Mapracorat, a selective glucocorticoid receptor agonist, causes apoptosis of eosinophils infiltrating the conjunctiva in late-phase experimental ocular allergy
Authors Baiula M, Bedini A, Baldi J, Cavet M, Govoni P, Spampinato S
Received 18 February 2014
Accepted for publication 22 March 2014
Published 10 June 2014 Volume 2014:8 Pages 745—757
Checked for plagiarism Yes
Review by Single anonymous peer review
Peer reviewer comments 4
Monica Baiula,1 Andrea Bedini,1 Jacopo Baldi,1 Megan E Cavet,2 Paolo Govoni,3 Santi Spampinato1
1Department of Pharmacy and Biotechnology, University of Bologna, Bologna, Italy; 2Global Pharmaceutical R&D, Bausch & Lomb Inc., Rochester, NY, USA; 3Department of Biomedical, Biotechnological and Translational Sciences, University of Parma, Parma, Italy
Background: Mapracorat, a novel nonsteroidal selective glucocorticoid receptor agonist, has been proposed for the topical treatment of inflammatory disorders as it binds with high affinity and selectivity to the human glucocorticoid receptor and displays a potent anti-inflammatory activity, but seems to be less effective in transactivation of a number of genes, resulting in a lower potential for side effects. Contrary to classical glucocorticoids, mapracorat displays a reduced ability to increase intraocular pressure and in inducing myocilin, a protein linked to intraocular pressure elevation. Allergic conjunctivitis is the most common form of ocular allergy and can be divided into an early phase, developing immediately after allergen exposure and driven primarily by mast cell degranulation, and a late phase, developing from 6–10 hours after the antigen challenge, and characterized by conjunctival infiltration of eosinophils and other immune cells as well as by the production of cytokines and chemokines.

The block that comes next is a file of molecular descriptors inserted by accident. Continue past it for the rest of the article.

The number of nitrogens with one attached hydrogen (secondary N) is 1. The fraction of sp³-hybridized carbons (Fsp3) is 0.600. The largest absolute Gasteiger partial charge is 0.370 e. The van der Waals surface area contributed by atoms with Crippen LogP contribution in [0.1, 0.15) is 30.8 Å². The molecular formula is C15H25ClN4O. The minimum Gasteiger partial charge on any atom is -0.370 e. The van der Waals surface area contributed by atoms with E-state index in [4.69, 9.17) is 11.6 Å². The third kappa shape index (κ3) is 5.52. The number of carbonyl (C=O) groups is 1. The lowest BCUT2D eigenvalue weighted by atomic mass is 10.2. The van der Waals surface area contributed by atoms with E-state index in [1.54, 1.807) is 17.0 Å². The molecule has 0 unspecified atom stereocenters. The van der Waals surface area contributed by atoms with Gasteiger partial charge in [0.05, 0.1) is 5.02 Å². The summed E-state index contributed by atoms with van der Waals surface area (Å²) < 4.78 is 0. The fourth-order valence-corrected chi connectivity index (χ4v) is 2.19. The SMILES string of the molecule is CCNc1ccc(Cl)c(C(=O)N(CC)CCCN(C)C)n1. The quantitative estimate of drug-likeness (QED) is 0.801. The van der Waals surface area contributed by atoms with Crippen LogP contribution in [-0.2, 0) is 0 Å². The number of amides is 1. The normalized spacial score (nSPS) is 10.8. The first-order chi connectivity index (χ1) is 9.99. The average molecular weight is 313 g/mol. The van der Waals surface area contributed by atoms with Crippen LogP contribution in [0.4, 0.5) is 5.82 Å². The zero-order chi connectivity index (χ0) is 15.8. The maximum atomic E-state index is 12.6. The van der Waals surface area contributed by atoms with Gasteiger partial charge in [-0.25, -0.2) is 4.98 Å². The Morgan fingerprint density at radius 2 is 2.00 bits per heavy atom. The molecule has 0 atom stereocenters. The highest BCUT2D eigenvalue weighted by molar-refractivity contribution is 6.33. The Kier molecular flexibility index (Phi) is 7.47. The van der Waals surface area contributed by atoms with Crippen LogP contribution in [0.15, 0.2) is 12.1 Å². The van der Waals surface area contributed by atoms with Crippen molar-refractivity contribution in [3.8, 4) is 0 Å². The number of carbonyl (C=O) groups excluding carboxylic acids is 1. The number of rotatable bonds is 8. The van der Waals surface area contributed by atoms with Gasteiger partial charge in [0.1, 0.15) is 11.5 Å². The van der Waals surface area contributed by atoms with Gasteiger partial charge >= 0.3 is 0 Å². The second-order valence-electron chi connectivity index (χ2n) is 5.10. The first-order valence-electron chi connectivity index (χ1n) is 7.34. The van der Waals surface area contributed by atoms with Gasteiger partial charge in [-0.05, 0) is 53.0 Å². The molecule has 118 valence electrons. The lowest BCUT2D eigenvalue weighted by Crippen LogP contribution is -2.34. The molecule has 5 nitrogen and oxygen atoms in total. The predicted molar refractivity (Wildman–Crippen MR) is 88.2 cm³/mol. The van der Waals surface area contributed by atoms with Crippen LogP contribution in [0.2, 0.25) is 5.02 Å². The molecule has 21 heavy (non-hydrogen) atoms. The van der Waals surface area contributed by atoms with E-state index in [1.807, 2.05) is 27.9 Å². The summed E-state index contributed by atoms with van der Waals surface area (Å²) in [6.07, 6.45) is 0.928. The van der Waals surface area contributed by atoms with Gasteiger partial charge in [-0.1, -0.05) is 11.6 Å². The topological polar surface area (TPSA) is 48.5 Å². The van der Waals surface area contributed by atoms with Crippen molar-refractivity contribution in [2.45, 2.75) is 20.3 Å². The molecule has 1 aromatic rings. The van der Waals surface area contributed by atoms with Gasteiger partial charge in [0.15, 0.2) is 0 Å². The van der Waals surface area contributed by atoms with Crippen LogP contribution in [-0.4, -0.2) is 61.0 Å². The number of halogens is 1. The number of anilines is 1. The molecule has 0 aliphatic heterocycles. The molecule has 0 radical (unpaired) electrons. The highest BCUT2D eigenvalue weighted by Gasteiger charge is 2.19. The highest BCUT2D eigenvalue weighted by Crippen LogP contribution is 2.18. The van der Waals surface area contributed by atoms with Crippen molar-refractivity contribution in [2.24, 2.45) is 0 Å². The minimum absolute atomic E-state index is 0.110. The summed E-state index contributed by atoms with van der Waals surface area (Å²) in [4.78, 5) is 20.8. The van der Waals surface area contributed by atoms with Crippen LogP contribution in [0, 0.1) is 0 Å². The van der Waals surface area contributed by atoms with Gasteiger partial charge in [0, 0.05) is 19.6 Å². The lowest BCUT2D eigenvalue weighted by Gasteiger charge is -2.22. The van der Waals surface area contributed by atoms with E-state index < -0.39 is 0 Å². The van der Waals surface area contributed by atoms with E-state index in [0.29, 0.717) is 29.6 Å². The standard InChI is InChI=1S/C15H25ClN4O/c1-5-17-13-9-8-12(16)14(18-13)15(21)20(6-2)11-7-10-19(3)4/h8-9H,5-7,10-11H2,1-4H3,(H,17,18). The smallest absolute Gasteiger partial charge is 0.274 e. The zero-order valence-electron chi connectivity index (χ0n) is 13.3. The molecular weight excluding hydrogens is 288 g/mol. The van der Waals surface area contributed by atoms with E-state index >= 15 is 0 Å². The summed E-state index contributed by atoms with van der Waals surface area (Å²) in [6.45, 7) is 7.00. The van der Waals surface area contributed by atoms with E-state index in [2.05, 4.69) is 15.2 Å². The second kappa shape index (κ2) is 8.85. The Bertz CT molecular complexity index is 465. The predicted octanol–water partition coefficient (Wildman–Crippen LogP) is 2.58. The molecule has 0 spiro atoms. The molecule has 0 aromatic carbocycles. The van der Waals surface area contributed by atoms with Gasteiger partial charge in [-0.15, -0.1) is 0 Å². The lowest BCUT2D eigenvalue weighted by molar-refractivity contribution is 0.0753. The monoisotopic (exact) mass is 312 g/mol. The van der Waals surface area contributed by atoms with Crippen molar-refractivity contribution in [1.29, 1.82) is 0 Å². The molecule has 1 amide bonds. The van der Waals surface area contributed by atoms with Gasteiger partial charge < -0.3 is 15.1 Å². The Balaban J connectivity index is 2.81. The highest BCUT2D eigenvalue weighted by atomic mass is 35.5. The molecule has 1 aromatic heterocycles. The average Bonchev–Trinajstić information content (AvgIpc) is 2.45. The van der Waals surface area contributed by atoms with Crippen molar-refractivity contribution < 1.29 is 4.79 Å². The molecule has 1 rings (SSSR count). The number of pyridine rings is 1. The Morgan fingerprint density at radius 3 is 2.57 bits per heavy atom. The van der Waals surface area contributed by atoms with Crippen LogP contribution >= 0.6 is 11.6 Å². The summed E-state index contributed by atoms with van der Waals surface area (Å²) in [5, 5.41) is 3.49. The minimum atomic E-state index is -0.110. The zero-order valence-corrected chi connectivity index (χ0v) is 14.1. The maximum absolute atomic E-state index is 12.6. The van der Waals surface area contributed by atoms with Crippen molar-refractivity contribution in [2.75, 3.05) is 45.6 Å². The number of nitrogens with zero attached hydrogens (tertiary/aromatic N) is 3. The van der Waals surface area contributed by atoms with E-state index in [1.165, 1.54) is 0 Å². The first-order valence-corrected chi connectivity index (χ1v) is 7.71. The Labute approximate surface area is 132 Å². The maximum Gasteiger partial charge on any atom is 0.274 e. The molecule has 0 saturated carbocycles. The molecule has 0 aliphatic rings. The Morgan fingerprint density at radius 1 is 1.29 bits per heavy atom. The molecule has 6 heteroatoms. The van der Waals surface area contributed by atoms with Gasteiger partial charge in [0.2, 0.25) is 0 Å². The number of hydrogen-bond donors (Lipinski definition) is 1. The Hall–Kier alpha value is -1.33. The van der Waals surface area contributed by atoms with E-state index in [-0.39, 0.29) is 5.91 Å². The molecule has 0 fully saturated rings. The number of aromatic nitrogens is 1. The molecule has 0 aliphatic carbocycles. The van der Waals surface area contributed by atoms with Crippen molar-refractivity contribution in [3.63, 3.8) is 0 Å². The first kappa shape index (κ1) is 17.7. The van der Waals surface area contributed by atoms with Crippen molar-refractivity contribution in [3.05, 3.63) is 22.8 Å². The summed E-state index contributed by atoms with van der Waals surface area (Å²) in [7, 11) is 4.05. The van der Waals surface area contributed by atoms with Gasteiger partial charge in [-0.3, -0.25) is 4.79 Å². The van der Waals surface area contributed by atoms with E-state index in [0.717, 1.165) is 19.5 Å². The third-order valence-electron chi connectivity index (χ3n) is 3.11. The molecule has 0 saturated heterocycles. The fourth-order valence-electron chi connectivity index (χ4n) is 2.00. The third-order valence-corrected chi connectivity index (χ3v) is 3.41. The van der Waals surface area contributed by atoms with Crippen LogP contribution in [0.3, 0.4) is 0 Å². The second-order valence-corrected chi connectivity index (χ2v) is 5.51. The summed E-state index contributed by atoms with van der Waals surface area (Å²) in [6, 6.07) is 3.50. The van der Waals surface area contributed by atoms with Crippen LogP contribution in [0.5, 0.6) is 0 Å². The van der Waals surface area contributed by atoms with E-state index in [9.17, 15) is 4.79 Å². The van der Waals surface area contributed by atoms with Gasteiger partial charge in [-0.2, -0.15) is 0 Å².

Methods: In this study, mapracorat was administered into the conjunctival sac of ovalbumin (OVA)-sensitized guinea pigs 2 hours after the induction of allergic conjunctivitis, with the aim of investigating its activity in reducing clinical signs of the late-phase ocular reaction and to determine its mechanism of anti-allergic effects with respect to apoptosis of conjunctival eosinophils and expression of the chemokines C-C motif ligand 5 (CCL5), C-C motif ligand 11 (CCL11), and interleukin-8 (IL-8) and the proinflammatory cytokines interleukin-1β (IL-1β) and tumor necrosis factor-α (TNF-α).
Results: Mapracorat, administered into the conjunctival sac of OVA-sensitized guinea pigs 2 hours after allergen exposure, was effective in reducing clinical signs, eosinophil infiltration, and eosinophil peroxidase activity in the guinea pig conjunctiva; furthermore, it reduced conjunctival mRNA levels and protein expression of both CCL5 and CCL11. Mapracorat was more effective than dexamethasone in increasing, in conjunctival sections of OVA-treated guinea pigs, apoptotic eosinophils.
Conclusion: Mapracorat displays anti-allergic properties in controlling the late phase of ocular allergic conjunctivitis and is a promising candidate for the topical treatment of allergic eye disorders.
Keywords: allergic conjunctivitis, late-phase response, eosinophil
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